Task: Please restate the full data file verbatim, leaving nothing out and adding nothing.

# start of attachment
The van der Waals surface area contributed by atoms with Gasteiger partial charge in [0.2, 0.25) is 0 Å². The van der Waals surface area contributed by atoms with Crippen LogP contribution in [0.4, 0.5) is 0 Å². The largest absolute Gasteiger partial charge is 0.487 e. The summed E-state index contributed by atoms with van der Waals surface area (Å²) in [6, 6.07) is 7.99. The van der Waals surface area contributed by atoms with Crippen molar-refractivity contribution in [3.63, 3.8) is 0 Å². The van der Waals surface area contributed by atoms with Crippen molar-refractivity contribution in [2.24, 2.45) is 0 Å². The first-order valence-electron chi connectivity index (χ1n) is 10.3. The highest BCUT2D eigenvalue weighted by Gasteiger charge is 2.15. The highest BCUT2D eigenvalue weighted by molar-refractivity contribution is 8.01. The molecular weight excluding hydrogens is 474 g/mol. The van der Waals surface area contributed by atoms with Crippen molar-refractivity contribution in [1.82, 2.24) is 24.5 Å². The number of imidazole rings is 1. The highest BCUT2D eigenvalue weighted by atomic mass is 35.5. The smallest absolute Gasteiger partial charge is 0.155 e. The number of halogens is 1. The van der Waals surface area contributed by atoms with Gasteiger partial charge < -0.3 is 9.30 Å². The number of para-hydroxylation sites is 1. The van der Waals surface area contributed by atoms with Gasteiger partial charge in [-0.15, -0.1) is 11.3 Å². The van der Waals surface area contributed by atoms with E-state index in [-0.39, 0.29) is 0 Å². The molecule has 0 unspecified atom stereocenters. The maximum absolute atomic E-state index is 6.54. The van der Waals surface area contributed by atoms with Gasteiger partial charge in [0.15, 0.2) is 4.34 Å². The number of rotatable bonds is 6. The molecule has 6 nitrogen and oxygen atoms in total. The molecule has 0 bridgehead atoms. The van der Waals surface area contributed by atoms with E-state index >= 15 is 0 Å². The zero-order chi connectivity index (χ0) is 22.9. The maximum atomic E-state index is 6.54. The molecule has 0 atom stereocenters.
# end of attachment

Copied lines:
The van der Waals surface area contributed by atoms with Gasteiger partial charge in [0.2, 0.25) is 0 Å². The van der Waals surface area contributed by atoms with Crippen LogP contribution in [0.4, 0.5) is 0 Å². The largest absolute Gasteiger partial charge is 0.487 e. The summed E-state index contributed by atoms with van der Waals surface area (Å²) in [6, 6.07) is 7.99. The van der Waals surface area contributed by atoms with Crippen molar-refractivity contribution in [3.63, 3.8) is 0 Å². The van der Waals surface area contributed by atoms with Crippen molar-refractivity contribution in [2.24, 2.45) is 0 Å². The first-order valence-electron chi connectivity index (χ1n) is 10.3. The highest BCUT2D eigenvalue weighted by Gasteiger charge is 2.15. The highest BCUT2D eigenvalue weighted by molar-refractivity contribution is 8.01. The molecular weight excluding hydrogens is 474 g/mol. The van der Waals surface area contributed by atoms with Crippen molar-refractivity contribution in [1.82, 2.24) is 24.5 Å². The number of imidazole rings is 1. The highest BCUT2D eigenvalue weighted by atomic mass is 35.5. The smallest absolute Gasteiger partial charge is 0.155 e. The number of halogens is 1. The van der Waals surface area contributed by atoms with Gasteiger partial charge < -0.3 is 9.30 Å². The number of para-hydroxylation sites is 1. The van der Waals surface area contributed by atoms with Gasteiger partial charge in [-0.15, -0.1) is 11.3 Å². The van der Waals surface area contributed by atoms with E-state index in [-0.39, 0.29) is 0 Å². The molecule has 0 unspecified atom stereocenters. The maximum absolute atomic E-state index is 6.54. The van der Waals surface area contributed by atoms with Gasteiger partial charge in [0.15, 0.2) is 4.34 Å². The number of rotatable bonds is 6. The molecule has 6 nitrogen and oxygen atoms in total. The molecule has 0 bridgehead atoms. The van der Waals surface area contributed by atoms with E-state index >= 15 is 0 Å². The zero-order chi connectivity index (χ0) is 22.9. The maximum atomic E-state index is 6.54. The molecule has 0 atom stereocenters.